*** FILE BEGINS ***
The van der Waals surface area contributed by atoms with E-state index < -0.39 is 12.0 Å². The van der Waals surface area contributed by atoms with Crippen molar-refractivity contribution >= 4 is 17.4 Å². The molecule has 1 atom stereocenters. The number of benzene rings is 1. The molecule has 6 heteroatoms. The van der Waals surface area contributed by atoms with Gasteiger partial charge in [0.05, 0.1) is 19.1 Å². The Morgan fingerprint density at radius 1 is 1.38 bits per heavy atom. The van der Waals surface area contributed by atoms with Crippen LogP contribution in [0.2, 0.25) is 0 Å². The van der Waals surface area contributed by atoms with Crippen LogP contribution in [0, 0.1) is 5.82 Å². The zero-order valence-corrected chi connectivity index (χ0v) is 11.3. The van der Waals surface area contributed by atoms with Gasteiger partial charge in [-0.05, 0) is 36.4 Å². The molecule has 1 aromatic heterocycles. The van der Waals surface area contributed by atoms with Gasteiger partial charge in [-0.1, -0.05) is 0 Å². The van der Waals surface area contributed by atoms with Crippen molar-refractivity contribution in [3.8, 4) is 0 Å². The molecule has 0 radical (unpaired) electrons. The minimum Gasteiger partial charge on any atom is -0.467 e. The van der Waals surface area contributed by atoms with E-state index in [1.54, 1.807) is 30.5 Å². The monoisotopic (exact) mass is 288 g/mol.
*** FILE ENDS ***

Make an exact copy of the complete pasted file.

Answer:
The van der Waals surface area contributed by atoms with E-state index < -0.39 is 12.0 Å². The van der Waals surface area contributed by atoms with Crippen molar-refractivity contribution >= 4 is 17.4 Å². The molecule has 1 atom stereocenters. The number of benzene rings is 1. The molecule has 6 heteroatoms. The van der Waals surface area contributed by atoms with Gasteiger partial charge in [0.05, 0.1) is 19.1 Å². The Morgan fingerprint density at radius 1 is 1.38 bits per heavy atom. The van der Waals surface area contributed by atoms with Crippen LogP contribution in [0.2, 0.25) is 0 Å². The van der Waals surface area contributed by atoms with Crippen LogP contribution in [0, 0.1) is 5.82 Å². The zero-order valence-corrected chi connectivity index (χ0v) is 11.3. The van der Waals surface area contributed by atoms with Gasteiger partial charge in [-0.05, 0) is 36.4 Å². The molecule has 1 aromatic heterocycles. The van der Waals surface area contributed by atoms with Gasteiger partial charge in [-0.1, -0.05) is 0 Å². The van der Waals surface area contributed by atoms with Crippen molar-refractivity contribution in [3.8, 4) is 0 Å². The molecule has 0 radical (unpaired) electrons. The minimum Gasteiger partial charge on any atom is -0.467 e. The van der Waals surface area contributed by atoms with E-state index in [1.54, 1.807) is 30.5 Å². The monoisotopic (exact) mass is 288 g/mol.